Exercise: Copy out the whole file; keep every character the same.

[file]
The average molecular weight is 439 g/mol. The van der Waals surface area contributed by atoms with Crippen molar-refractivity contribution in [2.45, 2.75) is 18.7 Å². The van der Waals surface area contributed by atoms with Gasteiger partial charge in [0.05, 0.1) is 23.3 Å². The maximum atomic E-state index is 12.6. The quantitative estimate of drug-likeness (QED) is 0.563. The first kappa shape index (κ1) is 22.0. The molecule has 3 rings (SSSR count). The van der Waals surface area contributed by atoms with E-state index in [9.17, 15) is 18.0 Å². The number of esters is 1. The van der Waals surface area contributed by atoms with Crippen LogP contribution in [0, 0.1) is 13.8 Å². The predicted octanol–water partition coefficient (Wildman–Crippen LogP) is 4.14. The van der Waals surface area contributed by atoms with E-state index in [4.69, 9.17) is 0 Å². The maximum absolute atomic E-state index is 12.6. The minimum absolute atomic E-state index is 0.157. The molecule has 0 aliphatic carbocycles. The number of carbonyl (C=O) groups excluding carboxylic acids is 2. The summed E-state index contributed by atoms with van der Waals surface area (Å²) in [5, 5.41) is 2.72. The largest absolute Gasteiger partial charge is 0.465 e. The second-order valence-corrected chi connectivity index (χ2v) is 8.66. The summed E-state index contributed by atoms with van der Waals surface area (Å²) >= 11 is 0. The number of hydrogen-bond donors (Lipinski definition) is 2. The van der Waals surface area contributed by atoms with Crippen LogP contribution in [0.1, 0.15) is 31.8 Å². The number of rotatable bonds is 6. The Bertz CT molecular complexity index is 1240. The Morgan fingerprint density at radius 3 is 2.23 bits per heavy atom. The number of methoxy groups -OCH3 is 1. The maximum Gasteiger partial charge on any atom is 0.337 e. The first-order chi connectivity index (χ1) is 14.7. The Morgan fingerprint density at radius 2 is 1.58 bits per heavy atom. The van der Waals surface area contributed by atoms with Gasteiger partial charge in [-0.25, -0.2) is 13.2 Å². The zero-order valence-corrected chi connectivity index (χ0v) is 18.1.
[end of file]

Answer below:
The average molecular weight is 439 g/mol. The van der Waals surface area contributed by atoms with Crippen molar-refractivity contribution in [2.45, 2.75) is 18.7 Å². The van der Waals surface area contributed by atoms with Gasteiger partial charge in [0.05, 0.1) is 23.3 Å². The maximum atomic E-state index is 12.6. The quantitative estimate of drug-likeness (QED) is 0.563. The first kappa shape index (κ1) is 22.0. The molecule has 3 rings (SSSR count). The van der Waals surface area contributed by atoms with E-state index in [9.17, 15) is 18.0 Å². The number of esters is 1. The van der Waals surface area contributed by atoms with Crippen LogP contribution in [0, 0.1) is 13.8 Å². The predicted octanol–water partition coefficient (Wildman–Crippen LogP) is 4.14. The van der Waals surface area contributed by atoms with E-state index in [4.69, 9.17) is 0 Å². The maximum absolute atomic E-state index is 12.6. The minimum absolute atomic E-state index is 0.157. The molecule has 0 aliphatic carbocycles. The number of carbonyl (C=O) groups excluding carboxylic acids is 2. The summed E-state index contributed by atoms with van der Waals surface area (Å²) in [5, 5.41) is 2.72. The largest absolute Gasteiger partial charge is 0.465 e. The second-order valence-corrected chi connectivity index (χ2v) is 8.66. The summed E-state index contributed by atoms with van der Waals surface area (Å²) >= 11 is 0. The number of hydrogen-bond donors (Lipinski definition) is 2. The van der Waals surface area contributed by atoms with Crippen LogP contribution in [0.1, 0.15) is 31.8 Å². The number of rotatable bonds is 6. The Bertz CT molecular complexity index is 1240. The Morgan fingerprint density at radius 3 is 2.23 bits per heavy atom. The number of methoxy groups -OCH3 is 1. The maximum Gasteiger partial charge on any atom is 0.337 e. The first-order chi connectivity index (χ1) is 14.7. The Morgan fingerprint density at radius 2 is 1.58 bits per heavy atom. The van der Waals surface area contributed by atoms with Gasteiger partial charge in [-0.25, -0.2) is 13.2 Å². The zero-order valence-corrected chi connectivity index (χ0v) is 18.1.